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CDC’s Sudden Unexpected Infant Death Activities

CDC’s sudden unexpected infant death (SUID) activities aim to standardize and improve data collected at infant (less than 1 year old) death scenes and to promote consistent classification and reporting of SUID cases.

CDC has collaborated with organizations to

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SUID Initiative Timeline

2012-2015: SUID Case Registry

In July 2012, nine states (Arizona, Colorado, Louisiana, Michigan, Minnesota, New Hampshire, New Jersey, New Mexico, and Wisconsin) were awarded cooperative agreements to begin or continue the work of the 2009-2012 SUID Case Registry Program. New states Arizona, Louisiana and Wisconsin began data collection in January 2013.

2009-2012: SUID Case Registry Program

In July 2009, five state grantees were selected to participate in the SUID Case Registry Program as part of a cooperative agreement. These states were Colorado, Georgia, Michigan, New Jersey, and New Mexico. An additional two states (New Hampshire and Minnesota) were added to the SUID Case Registry in July 2010.

2008: SUID Case Registry, Planning and Development

In 2008, CDC gathered public and private partners to develop the program model for the SUID Case Registry. After partner input, it was decided to use Child Death Review programs as the platform for the SUID Case Registry.

2006-2007: SUID Surveillance System Feasibility Study

In 2007, CDC conducted a SUID surveillance feasibility study with seven states in collaboration with CDC’s National Violent Death Reporting System . The feasibility study showed that the most efficient way to develop a surveillance system would be to build on the Child Death Review system already in place.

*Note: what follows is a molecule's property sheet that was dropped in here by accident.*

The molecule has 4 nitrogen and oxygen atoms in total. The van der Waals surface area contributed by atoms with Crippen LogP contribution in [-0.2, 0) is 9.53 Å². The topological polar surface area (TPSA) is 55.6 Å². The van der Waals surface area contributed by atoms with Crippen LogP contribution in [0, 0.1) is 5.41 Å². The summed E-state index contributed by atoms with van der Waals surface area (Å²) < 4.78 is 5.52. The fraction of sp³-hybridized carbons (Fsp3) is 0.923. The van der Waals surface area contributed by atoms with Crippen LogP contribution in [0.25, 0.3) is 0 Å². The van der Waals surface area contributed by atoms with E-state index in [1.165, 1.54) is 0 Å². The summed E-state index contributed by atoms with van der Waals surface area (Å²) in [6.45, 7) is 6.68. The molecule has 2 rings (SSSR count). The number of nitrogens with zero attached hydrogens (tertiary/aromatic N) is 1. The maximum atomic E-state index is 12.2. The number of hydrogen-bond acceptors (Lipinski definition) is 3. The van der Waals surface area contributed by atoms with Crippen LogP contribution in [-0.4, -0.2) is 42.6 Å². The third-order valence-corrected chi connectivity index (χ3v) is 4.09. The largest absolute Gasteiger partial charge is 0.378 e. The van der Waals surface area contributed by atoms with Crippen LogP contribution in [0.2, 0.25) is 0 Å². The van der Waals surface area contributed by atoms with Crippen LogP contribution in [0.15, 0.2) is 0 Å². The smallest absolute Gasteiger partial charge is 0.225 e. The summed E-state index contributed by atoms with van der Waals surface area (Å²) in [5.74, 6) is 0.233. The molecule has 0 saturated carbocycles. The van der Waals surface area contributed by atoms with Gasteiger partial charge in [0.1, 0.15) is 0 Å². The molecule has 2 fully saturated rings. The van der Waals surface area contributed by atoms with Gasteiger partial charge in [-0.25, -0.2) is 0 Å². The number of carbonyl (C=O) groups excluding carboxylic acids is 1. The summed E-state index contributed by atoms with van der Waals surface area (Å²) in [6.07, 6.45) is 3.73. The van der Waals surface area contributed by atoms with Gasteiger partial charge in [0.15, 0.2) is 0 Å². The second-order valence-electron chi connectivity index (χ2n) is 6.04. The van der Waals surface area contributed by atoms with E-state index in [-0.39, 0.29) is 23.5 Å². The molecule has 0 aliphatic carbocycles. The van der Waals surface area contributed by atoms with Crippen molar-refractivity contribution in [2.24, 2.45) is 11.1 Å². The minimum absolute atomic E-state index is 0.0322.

2006-2008: Sudden Unexplained Infant Death Investigation Training Academies

To disseminate sudden unexplained infant death investigation training resources , CDC conducted train-the-trainer academies in five US regions from 2006 to 2008. These regional, multidisciplinary academies provided training for every state, as well as American Indian/Alaska Native teams. The academies produced more than 250 trainers, including medical examiners, coroners, law enforcement officers, child advocates, college faculty members, and medicolegal death scene investigators. Participants were expected to conduct additional trainings at conferences, meetings, and courses in their respective states. More than 20,000 people have been trained, and many jurisdictions report that they are using the new Sudden Unexplained Infant Death Investigation Reporting Form (SUIDIRF). View a map of SUIDI Training Academies.

2004-2006: SUIDIRF Revision

In March 2006, CDC released a revised SUIDIRF .

2004-2006: Infant Death Investigation Training Resources

Along with the revised SUIDIRF, CDC and partners developed the following guidelines and training resources for medical examiners, coroners, investigators, and child advocates across the United States:

  • Sudden Unexplained Infant Death Investigation Curriculum.
  • SUID Investigator’s Guidelines.

1994-1996: Sudden Unexplained Infant Death Investigation Reporting Form

In June 1996, CDC released the original Sudden Unexplained Infant Death Investigation Reporting Form, Guidelines for death scene investigation of sudden, unexplained infant deaths: recommendations of the interagency panel on sudden infant death syndrome. [PDF-288KB]